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Customer Stories

I started going to Mr. Johnson back when he first started the business. Now his daughter and granddaughters run the business and I have to say they still make me feel like part of the family when I come. I know my hearing is in good hands.

Richard B.

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Guide for New Hearing Aid Users

When adjusting to new hearing aids, remember...

Hearing aids cannot restore normal hearing. Hearing aids were designed to help you hear better, not perfectly! People with normal hearing occasionally miss words too.

You may still have trouble hearing in noisy situations. People with normal hearing have trouble hearing in noisy situations too. Still, it helps to look directly at the person speaking and watch his or her lips. It is also a good idea to position yourself as close to the speaker as possible.

You may need to return to the office to have your hearing aids adjusted. Many people need to have their hearing aids adjusted—sometimes more than once—after the initial fitting. This is normal. You need to tell your hearing aid dispenser if you are experiencing any discomfort or have any trouble hearing or communicating. If you don't tell them, they can't help you since only you know what you hear. Therefore, it is extremely important for you and your dispenser to work closely together so you can achieve the best hearing possible!

Most of all, be patient. Hearing aids take some getting used to, and not all improvements to your hearing and ability to understand speech will occur overnight. Just as your hearing loss progressed over a period of time, it will take time for your brain to relearn the sounds you have been missing. However, the rewards of hearing aids are truly worth the effort!

Frequently asked questions about hearing aid use

How do I turn off my hearing aid?

Regardless of the model or style of hearing aid, opening the battery door will cut power to the hearing aid and stop battery drain. Keep in mind, this will also "reset" your hearing aid to its default program and volume settings.

How do I know when to change the battery?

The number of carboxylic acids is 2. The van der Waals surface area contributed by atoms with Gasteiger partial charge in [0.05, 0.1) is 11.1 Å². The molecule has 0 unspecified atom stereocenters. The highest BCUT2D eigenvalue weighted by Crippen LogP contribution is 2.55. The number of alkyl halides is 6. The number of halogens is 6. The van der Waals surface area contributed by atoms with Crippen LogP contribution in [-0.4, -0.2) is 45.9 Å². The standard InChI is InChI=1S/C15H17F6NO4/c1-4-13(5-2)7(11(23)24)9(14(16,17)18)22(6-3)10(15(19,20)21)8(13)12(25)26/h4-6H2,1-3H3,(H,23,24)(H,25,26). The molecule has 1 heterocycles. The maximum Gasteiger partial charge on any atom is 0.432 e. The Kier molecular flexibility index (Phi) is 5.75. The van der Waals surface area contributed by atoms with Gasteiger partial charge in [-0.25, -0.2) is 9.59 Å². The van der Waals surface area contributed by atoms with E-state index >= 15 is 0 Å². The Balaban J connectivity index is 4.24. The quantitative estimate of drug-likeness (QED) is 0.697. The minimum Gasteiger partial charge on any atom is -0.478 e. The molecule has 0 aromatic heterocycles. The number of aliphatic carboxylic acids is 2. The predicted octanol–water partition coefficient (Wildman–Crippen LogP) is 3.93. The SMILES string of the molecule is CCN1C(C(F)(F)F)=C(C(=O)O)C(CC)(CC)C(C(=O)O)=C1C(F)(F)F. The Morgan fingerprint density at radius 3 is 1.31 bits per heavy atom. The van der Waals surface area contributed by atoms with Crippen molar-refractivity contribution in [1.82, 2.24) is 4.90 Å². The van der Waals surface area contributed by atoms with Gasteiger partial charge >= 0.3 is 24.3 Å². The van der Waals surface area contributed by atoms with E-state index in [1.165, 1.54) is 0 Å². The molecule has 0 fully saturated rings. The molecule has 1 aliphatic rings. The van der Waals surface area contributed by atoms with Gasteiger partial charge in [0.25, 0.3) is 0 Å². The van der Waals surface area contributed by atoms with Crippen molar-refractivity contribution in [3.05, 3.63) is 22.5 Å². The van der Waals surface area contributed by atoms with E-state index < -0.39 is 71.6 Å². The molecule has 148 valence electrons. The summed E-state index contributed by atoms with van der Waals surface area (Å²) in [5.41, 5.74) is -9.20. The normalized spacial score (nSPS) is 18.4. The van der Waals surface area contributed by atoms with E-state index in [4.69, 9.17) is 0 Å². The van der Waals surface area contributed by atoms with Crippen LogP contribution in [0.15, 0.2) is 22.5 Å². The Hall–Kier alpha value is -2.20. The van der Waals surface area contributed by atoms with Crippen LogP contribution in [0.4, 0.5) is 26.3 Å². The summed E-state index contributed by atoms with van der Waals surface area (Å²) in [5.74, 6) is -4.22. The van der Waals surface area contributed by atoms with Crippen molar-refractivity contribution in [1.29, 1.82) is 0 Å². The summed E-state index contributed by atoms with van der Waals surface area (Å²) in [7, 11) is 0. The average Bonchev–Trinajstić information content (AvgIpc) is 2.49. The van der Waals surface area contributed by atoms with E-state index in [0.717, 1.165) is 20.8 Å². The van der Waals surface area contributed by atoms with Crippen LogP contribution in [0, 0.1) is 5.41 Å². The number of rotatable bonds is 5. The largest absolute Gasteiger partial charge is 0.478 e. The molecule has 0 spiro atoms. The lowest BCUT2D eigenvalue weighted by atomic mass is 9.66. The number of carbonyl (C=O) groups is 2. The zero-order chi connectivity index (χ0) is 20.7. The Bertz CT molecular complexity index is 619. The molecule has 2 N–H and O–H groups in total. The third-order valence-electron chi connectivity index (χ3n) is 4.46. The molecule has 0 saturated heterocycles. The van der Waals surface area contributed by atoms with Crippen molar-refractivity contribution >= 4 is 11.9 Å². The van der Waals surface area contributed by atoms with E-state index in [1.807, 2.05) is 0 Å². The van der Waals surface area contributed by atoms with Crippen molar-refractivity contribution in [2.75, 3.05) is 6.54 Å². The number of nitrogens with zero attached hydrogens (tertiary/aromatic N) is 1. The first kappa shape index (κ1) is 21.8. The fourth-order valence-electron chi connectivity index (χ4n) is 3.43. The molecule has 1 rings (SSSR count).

You will hear a beeping noise in your hearing aid; this is not the same beeping you hear when you switch programs. It will beep three times every three to five minutes until you change the battery or until the battery goes dead.

How can I tell the difference between the left and right hearing aids?

There will be either writing or a colored mark on your hearing aid. If it is blue, then the hearing aid goes in the left ear and if it is red the hearing aid goes in your right ear. It is easiest to remember that Red goes in the Right ear (they both start with "R").

How often do I need to have my tubing changed (for Behind-the-Ear hearing aids)?

There is no set time when you have to get your tubing changed and it differs for everyone due to oils in the skin. Generally, it should be changed every 4 or 5 months for the best hearing performance, or when the tubing becomes brittle or discolored.

How long will my batteries last?

Unused batteries typically stay good for a couple of years as long as the tab is left on and the batteries were fresh to begin with. Several factors can impact the life of batteries when using them in your hearing aids. Your batteries may drain faster if you are in loud environments for a prolonged amount of time because the hearing aid requires more battery power to compress noises. Also, turning the volume on your hearing aid up all the way and/or cycling through programs and adjusting the volume frequently can shorten battery life as well. Extreme temperatures, sweat and perspiration can also shorten battery life.

Where should I store my batteries?

It is recommended that batteries be stored at room temperature where they will not be exposed to moisture. Storing them in the refrigerator shortens battery life and causes corrosion to the inside of your hearing aid due to the condensation that forms on the battery as it cools down. Also try to avoid contact with metal objects, like keys or change, which can cause the batteries to short out.